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Different Sports, Same Mindset
While both athletes may think and act differently when it comes to actual training, they recognize the importance of programming and sticking to it in the gym.
Fraser highlights an example of a difficult interval day on the bike. The pace or intensity was such that he wasn’t sure if he could “maintain it for 10 minutes, let alone 20 minutes,” which the workout called for. Fraser would overcome that insecurity by “not giving [himself] the option,” meaning that he would either get the workout done or fail because his body would signal that it couldn’t continue. That allowed him to gauge his current limits.
That mental toughness resonates with Kearney, who believes it is why he holds his own in strongman despite often being the smallest athlete in the competitive field.
Every time I step into the gym, whatever’s in the program is an expectation that I do it.
For context, Kearney is 5’10 tall and under 300 pounds. That’s a huge difference from competitors like the four-time World Strongest Man (WSM) Brian Shaw or Robert Oberst, who stand 6’8 and 6’7, respectively, to hold their near 400-pound frames.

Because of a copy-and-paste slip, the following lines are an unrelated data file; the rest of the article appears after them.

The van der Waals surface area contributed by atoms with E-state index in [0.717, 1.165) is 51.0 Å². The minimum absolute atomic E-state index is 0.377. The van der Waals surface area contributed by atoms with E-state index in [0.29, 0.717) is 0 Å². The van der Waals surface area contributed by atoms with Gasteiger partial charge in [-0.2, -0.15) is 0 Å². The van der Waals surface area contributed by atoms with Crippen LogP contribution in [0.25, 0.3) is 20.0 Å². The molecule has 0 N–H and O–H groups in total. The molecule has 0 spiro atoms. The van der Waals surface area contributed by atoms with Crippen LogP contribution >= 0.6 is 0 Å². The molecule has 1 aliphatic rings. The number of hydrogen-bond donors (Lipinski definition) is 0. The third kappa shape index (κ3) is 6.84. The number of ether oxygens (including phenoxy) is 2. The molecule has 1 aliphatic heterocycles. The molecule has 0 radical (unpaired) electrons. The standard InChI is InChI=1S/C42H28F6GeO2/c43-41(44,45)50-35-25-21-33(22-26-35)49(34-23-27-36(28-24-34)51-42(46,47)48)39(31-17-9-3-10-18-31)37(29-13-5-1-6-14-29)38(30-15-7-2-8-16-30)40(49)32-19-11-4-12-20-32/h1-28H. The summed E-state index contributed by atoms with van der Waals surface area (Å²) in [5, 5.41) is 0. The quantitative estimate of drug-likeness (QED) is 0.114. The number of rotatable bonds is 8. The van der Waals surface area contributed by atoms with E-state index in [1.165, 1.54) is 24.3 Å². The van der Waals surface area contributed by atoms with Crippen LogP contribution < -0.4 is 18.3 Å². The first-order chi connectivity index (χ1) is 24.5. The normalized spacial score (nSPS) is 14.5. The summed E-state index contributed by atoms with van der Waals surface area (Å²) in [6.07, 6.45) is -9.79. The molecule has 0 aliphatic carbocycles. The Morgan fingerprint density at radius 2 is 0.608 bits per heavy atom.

Fraser categorizes failures as opportunities rather than defeat: “Failure is only failure if you don’t learn from it.”
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The Intensity of Strongman
Fraser says that the weight strongmen and strongwomen move at every competition is “unfathomable.” For the professional strongmen who don’t win a competition early in the season to qualify for WSM, Kearney notes that athletes will compete upwards of over a dozen times per year. That is a lot of stress on the nervous system. Kearney is already booked for 12 strongmen contests in 2021 between April and December — his triceps surgery was mid-October 2020.
In competition, Kearney has proven that his technique is what helps set him apart. He is one of the few strongmen who utilizes a split jerk during overhead movements like the log lift rather than a straight push press. Adding Fraser’s conditioning program to his training regimen is another avenue for Kearney to take advantage of his size.
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One thing was clear from this interview: both men respect each other’s sport and the dedication and hard work that goes into competing at the elite level. Although the competitions and events are very different in strongman and CrossFit, the mental toughness and commitment to learning good techniques are quite similar.
Fraser’s training program drops on April 1, 2021. We’ll see if it helps Kearney ascend to the top of the podium.
Featured image: Mat Fraser’s and Rob Kearney’ Instagram pages: @mathewfras | @worlds_strongest_gay